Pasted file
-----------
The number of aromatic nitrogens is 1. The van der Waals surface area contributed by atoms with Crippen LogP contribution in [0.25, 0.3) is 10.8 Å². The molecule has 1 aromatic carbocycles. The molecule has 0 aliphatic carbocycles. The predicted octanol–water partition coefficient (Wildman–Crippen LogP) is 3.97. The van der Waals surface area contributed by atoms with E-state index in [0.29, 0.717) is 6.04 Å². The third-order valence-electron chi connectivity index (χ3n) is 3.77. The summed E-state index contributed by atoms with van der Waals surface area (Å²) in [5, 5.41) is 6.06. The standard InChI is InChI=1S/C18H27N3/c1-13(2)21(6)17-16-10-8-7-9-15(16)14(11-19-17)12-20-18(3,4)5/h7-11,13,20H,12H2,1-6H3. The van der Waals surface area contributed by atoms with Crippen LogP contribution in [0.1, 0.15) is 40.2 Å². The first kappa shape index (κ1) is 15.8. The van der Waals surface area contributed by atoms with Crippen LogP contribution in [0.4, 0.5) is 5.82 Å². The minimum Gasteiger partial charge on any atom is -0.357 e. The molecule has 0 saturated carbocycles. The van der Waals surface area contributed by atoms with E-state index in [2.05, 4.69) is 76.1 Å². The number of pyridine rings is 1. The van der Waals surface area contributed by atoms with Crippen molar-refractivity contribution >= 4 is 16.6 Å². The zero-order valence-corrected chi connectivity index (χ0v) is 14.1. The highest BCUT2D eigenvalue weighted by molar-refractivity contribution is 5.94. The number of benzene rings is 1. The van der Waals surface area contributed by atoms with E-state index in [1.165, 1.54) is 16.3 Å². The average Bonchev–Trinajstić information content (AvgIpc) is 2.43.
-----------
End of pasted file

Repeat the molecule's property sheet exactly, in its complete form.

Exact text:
The number of aromatic nitrogens is 1. The van der Waals surface area contributed by atoms with Crippen LogP contribution in [0.25, 0.3) is 10.8 Å². The molecule has 1 aromatic carbocycles. The molecule has 0 aliphatic carbocycles. The predicted octanol–water partition coefficient (Wildman–Crippen LogP) is 3.97. The van der Waals surface area contributed by atoms with E-state index in [0.29, 0.717) is 6.04 Å². The third-order valence-electron chi connectivity index (χ3n) is 3.77. The summed E-state index contributed by atoms with van der Waals surface area (Å²) in [5, 5.41) is 6.06. The standard InChI is InChI=1S/C18H27N3/c1-13(2)21(6)17-16-10-8-7-9-15(16)14(11-19-17)12-20-18(3,4)5/h7-11,13,20H,12H2,1-6H3. The van der Waals surface area contributed by atoms with Crippen LogP contribution in [0.1, 0.15) is 40.2 Å². The first kappa shape index (κ1) is 15.8. The van der Waals surface area contributed by atoms with Crippen LogP contribution in [0.4, 0.5) is 5.82 Å². The minimum Gasteiger partial charge on any atom is -0.357 e. The molecule has 0 saturated carbocycles. The van der Waals surface area contributed by atoms with E-state index in [2.05, 4.69) is 76.1 Å². The number of pyridine rings is 1. The van der Waals surface area contributed by atoms with Crippen molar-refractivity contribution >= 4 is 16.6 Å². The zero-order valence-corrected chi connectivity index (χ0v) is 14.1. The highest BCUT2D eigenvalue weighted by molar-refractivity contribution is 5.94. The number of benzene rings is 1. The van der Waals surface area contributed by atoms with E-state index in [1.165, 1.54) is 16.3 Å². The average Bonchev–Trinajstić information content (AvgIpc) is 2.43.